Ancient Monuments

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Bowl barrow on The Long Mynd, 100m north-east of Boiling Well.

A Scheduled Monument in Church Stretton, Shropshire

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Latitude: 52.5465 / 52°32'47"N

Longitude: -2.854 / 2°51'14"W

OS Eastings: 342181.961516

OS Northings: 294632.899026

OS Grid: SO421946

Mapcode National: GBR BD.DN1K

Mapcode Global: VH75T.H816

Entry Name: Bowl barrow on The Long Mynd, 100m north-east of Boiling Well.

Scheduled Date: 17 October 1930

Last Amended: 15 September 1993

Source: Historic England

Source ID: 1007342

English Heritage Legacy ID: 19100

County: Shropshire

Civil Parish: Church Stretton

Traditional County: Shropshire

Lieutenancy Area (Ceremonial County): Shropshire

Church of England Parish: Church Stretton

Church of England Diocese: Hereford


The monument includes the remains of a bowl barrow situated in a shallow
saddle with ground rising to the west and east. The barrow is visible as a
well defined mound 12m in diameter and 1.1m high with a shallow central
disturbance at its summit, 4m in diameter and 0.5m deep. Although no longer
recognisable as a surface feature, a ditch, from which material was quarried
during the construction of the monument, surrounds the mound. This has become
infilled over the years but survives as a surface feature some 2m wide.

The site of the monument is shown on the attached map extract.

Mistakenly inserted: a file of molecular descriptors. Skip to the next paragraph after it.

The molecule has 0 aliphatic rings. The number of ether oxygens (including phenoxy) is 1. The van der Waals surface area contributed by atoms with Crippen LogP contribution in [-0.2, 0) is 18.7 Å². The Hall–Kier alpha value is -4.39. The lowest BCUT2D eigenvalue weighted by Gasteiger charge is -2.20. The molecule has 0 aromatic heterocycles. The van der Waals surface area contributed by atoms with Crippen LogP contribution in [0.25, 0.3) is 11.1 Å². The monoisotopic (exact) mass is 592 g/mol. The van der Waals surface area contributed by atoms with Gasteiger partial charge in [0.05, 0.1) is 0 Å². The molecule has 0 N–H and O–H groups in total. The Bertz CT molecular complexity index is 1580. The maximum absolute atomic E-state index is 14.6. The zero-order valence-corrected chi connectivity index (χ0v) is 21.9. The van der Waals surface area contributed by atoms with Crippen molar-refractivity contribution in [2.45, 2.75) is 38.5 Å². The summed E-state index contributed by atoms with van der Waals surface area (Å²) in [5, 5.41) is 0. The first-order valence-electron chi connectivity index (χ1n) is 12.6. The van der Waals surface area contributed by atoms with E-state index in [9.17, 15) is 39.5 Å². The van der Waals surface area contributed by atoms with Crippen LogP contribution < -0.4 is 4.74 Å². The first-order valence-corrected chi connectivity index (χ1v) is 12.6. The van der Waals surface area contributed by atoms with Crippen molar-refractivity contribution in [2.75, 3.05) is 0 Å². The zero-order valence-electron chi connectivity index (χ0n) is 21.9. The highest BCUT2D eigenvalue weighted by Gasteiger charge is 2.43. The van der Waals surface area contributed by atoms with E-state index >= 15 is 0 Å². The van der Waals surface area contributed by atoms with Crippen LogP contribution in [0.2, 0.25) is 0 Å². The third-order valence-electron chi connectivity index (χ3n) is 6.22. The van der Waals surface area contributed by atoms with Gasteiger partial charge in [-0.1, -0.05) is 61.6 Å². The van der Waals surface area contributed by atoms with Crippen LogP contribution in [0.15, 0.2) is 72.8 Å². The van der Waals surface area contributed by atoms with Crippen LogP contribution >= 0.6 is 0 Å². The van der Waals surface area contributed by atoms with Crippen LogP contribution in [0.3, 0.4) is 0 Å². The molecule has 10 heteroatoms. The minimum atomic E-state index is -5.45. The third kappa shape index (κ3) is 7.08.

It includes a 2 metre boundary around the archaeological features,
considered to be essential for the monument's support and preservation.

Source: Historic England

Reasons for Scheduling

Bowl barrows, the most numerous form of round barrow, are funerary monuments
dating from the Late Neolithic period to the Late Bronze Age, with most
examples belonging to the period 2400-1500 BC. They were constructed as
earthen or rubble mounds, sometimes ditched, which covered single or multiple
burials. They occur either in isolation or grouped as cemeteries and often
acted as a focus for burials in later periods. Often superficially similar,
although differing widely in size, they exhibit regional variations in form
and a diversity of burial practices. There are over 10,000 surviving bowl
barrows recorded nationally (many more have already been destroyed), occurring
across most of lowland Britain. Often occupying prominent locations, they are
a major historic element in the modern landscape and their considerable
variation of form and longevity as a monument type provide important
information on the diversity of beliefs and social organisations amongst early
prehistoric communities. They are particularly representative of their period
and a substantial proportion of surviving examples are considered worthy of

Despite some limited disturbance, the barrow 100m north-east of Boiling Well
remains a good example of this class of round barrow. It will retain primary
archaeological deposits and environmental evidence relating to the landscape
in which it was constructed. It is one of several such barrows which occur on
The Long Mynd and, as such, contributes to an understanding of the intensity
of settlement and nature of land-use in this area of upland during the Bronze

Source: Historic England


Record No. 01236,

Source: Historic England

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